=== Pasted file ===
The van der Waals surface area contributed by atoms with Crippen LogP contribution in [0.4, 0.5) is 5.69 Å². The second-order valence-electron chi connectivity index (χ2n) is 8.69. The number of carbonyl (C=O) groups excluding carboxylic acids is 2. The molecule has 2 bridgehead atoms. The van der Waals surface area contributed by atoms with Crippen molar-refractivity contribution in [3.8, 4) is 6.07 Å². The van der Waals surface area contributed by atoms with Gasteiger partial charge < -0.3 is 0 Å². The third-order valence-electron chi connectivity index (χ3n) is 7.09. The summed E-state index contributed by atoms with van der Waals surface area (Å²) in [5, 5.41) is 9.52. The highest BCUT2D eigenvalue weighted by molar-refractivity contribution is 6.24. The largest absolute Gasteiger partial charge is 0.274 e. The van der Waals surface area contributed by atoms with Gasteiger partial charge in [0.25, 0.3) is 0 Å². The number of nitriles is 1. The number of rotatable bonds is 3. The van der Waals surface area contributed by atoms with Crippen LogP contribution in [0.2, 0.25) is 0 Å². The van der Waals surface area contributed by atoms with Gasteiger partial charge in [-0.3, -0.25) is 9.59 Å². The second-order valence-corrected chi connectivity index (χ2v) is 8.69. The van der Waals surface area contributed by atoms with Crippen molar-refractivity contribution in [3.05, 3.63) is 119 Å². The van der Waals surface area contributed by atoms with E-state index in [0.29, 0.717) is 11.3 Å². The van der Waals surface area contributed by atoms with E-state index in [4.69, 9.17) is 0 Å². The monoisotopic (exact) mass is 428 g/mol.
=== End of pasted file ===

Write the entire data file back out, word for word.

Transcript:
The van der Waals surface area contributed by atoms with Crippen LogP contribution in [0.4, 0.5) is 5.69 Å². The second-order valence-electron chi connectivity index (χ2n) is 8.69. The number of carbonyl (C=O) groups excluding carboxylic acids is 2. The molecule has 2 bridgehead atoms. The van der Waals surface area contributed by atoms with Crippen molar-refractivity contribution in [3.8, 4) is 6.07 Å². The van der Waals surface area contributed by atoms with Gasteiger partial charge < -0.3 is 0 Å². The third-order valence-electron chi connectivity index (χ3n) is 7.09. The summed E-state index contributed by atoms with van der Waals surface area (Å²) in [5, 5.41) is 9.52. The highest BCUT2D eigenvalue weighted by molar-refractivity contribution is 6.24. The largest absolute Gasteiger partial charge is 0.274 e. The van der Waals surface area contributed by atoms with Gasteiger partial charge in [0.25, 0.3) is 0 Å². The number of nitriles is 1. The number of rotatable bonds is 3. The van der Waals surface area contributed by atoms with Crippen LogP contribution in [0.2, 0.25) is 0 Å². The van der Waals surface area contributed by atoms with Gasteiger partial charge in [-0.3, -0.25) is 9.59 Å². The second-order valence-corrected chi connectivity index (χ2v) is 8.69. The van der Waals surface area contributed by atoms with Crippen molar-refractivity contribution in [3.05, 3.63) is 119 Å². The van der Waals surface area contributed by atoms with E-state index in [0.29, 0.717) is 11.3 Å². The van der Waals surface area contributed by atoms with E-state index in [4.69, 9.17) is 0 Å². The monoisotopic (exact) mass is 428 g/mol.